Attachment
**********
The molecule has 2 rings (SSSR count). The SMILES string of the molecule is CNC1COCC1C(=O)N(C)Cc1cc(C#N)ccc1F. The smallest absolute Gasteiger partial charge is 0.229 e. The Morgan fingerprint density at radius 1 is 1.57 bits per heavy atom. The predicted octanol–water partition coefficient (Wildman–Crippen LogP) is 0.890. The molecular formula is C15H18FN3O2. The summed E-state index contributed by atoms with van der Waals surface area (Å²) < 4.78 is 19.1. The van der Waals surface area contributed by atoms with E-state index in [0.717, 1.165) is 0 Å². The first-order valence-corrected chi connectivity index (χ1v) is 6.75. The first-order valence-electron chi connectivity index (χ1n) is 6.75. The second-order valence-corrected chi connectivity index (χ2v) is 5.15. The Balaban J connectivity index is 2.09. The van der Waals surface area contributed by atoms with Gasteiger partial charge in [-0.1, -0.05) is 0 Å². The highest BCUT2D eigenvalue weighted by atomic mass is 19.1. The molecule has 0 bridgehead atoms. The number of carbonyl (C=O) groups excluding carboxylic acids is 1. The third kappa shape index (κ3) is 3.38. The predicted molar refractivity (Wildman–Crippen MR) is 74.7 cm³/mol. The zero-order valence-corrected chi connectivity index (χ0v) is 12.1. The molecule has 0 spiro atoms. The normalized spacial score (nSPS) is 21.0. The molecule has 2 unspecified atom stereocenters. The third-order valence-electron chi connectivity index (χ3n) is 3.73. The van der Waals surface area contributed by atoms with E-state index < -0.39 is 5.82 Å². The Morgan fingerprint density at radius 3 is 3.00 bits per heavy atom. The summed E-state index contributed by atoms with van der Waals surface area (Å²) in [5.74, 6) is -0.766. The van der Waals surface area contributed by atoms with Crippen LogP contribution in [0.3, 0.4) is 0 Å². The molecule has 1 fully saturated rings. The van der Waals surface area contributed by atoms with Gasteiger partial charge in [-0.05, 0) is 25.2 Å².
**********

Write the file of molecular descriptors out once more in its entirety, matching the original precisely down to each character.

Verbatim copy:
The molecule has 2 rings (SSSR count). The SMILES string of the molecule is CNC1COCC1C(=O)N(C)Cc1cc(C#N)ccc1F. The smallest absolute Gasteiger partial charge is 0.229 e. The Morgan fingerprint density at radius 1 is 1.57 bits per heavy atom. The predicted octanol–water partition coefficient (Wildman–Crippen LogP) is 0.890. The molecular formula is C15H18FN3O2. The summed E-state index contributed by atoms with van der Waals surface area (Å²) < 4.78 is 19.1. The van der Waals surface area contributed by atoms with E-state index in [0.717, 1.165) is 0 Å². The first-order valence-corrected chi connectivity index (χ1v) is 6.75. The first-order valence-electron chi connectivity index (χ1n) is 6.75. The second-order valence-corrected chi connectivity index (χ2v) is 5.15. The Balaban J connectivity index is 2.09. The van der Waals surface area contributed by atoms with Gasteiger partial charge in [-0.1, -0.05) is 0 Å². The highest BCUT2D eigenvalue weighted by atomic mass is 19.1. The molecule has 0 bridgehead atoms. The number of carbonyl (C=O) groups excluding carboxylic acids is 1. The third kappa shape index (κ3) is 3.38. The predicted molar refractivity (Wildman–Crippen MR) is 74.7 cm³/mol. The zero-order valence-corrected chi connectivity index (χ0v) is 12.1. The molecule has 0 spiro atoms. The normalized spacial score (nSPS) is 21.0. The molecule has 2 unspecified atom stereocenters. The third-order valence-electron chi connectivity index (χ3n) is 3.73. The van der Waals surface area contributed by atoms with E-state index < -0.39 is 5.82 Å². The Morgan fingerprint density at radius 3 is 3.00 bits per heavy atom. The summed E-state index contributed by atoms with van der Waals surface area (Å²) in [5.74, 6) is -0.766. The van der Waals surface area contributed by atoms with Crippen LogP contribution in [0.3, 0.4) is 0 Å². The molecule has 1 fully saturated rings. The van der Waals surface area contributed by atoms with Gasteiger partial charge in [-0.05, 0) is 25.2 Å².